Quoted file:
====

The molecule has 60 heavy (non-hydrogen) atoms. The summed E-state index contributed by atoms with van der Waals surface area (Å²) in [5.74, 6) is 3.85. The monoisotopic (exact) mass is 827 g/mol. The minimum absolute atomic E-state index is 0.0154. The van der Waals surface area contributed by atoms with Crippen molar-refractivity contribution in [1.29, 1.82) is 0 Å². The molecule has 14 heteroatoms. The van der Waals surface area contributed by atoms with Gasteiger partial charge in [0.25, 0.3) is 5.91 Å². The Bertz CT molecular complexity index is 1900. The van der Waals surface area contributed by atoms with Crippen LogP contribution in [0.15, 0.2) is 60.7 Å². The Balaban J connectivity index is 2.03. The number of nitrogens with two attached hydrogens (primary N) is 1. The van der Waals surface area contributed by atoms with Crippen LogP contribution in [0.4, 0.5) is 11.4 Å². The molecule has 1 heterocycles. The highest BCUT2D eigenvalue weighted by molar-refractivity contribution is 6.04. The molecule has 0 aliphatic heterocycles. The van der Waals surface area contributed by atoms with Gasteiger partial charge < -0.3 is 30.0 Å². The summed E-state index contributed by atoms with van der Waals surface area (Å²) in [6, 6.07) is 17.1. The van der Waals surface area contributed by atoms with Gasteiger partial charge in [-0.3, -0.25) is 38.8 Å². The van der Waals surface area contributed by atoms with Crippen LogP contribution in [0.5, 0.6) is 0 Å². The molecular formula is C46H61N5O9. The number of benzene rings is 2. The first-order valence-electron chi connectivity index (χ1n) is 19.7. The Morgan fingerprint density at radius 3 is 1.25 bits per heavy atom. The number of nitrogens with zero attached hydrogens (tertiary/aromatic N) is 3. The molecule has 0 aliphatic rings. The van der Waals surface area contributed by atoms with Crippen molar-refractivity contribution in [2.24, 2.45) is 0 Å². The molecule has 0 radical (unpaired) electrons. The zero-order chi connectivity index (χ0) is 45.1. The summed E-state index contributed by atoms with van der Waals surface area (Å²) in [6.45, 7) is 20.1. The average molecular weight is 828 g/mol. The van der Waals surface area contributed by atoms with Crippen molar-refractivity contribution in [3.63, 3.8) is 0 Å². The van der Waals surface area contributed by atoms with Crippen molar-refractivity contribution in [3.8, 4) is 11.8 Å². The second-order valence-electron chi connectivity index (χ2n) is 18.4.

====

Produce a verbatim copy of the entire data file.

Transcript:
The molecule has 60 heavy (non-hydrogen) atoms. The summed E-state index contributed by atoms with van der Waals surface area (Å²) in [5.74, 6) is 3.85. The monoisotopic (exact) mass is 827 g/mol. The minimum absolute atomic E-state index is 0.0154. The van der Waals surface area contributed by atoms with Crippen molar-refractivity contribution in [1.29, 1.82) is 0 Å². The molecule has 14 heteroatoms. The van der Waals surface area contributed by atoms with Gasteiger partial charge in [0.25, 0.3) is 5.91 Å². The Bertz CT molecular complexity index is 1900. The van der Waals surface area contributed by atoms with Crippen LogP contribution in [0.15, 0.2) is 60.7 Å². The Balaban J connectivity index is 2.03. The number of nitrogens with two attached hydrogens (primary N) is 1. The van der Waals surface area contributed by atoms with Crippen LogP contribution in [0.4, 0.5) is 11.4 Å². The molecule has 1 heterocycles. The highest BCUT2D eigenvalue weighted by molar-refractivity contribution is 6.04. The molecule has 0 aliphatic heterocycles. The van der Waals surface area contributed by atoms with Gasteiger partial charge < -0.3 is 30.0 Å². The summed E-state index contributed by atoms with van der Waals surface area (Å²) in [6, 6.07) is 17.1. The van der Waals surface area contributed by atoms with Gasteiger partial charge in [-0.3, -0.25) is 38.8 Å². The van der Waals surface area contributed by atoms with Crippen LogP contribution in [0.5, 0.6) is 0 Å². The molecular formula is C46H61N5O9. The number of benzene rings is 2. The first-order valence-electron chi connectivity index (χ1n) is 19.7. The Morgan fingerprint density at radius 3 is 1.25 bits per heavy atom. The number of nitrogens with zero attached hydrogens (tertiary/aromatic N) is 3. The molecule has 0 aliphatic rings. The van der Waals surface area contributed by atoms with Crippen molar-refractivity contribution in [2.24, 2.45) is 0 Å². The molecule has 0 radical (unpaired) electrons. The zero-order chi connectivity index (χ0) is 45.1. The summed E-state index contributed by atoms with van der Waals surface area (Å²) in [6.45, 7) is 20.1. The average molecular weight is 828 g/mol. The van der Waals surface area contributed by atoms with Crippen molar-refractivity contribution in [3.63, 3.8) is 0 Å². The van der Waals surface area contributed by atoms with Crippen molar-refractivity contribution in [3.8, 4) is 11.8 Å². The second-order valence-electron chi connectivity index (χ2n) is 18.4.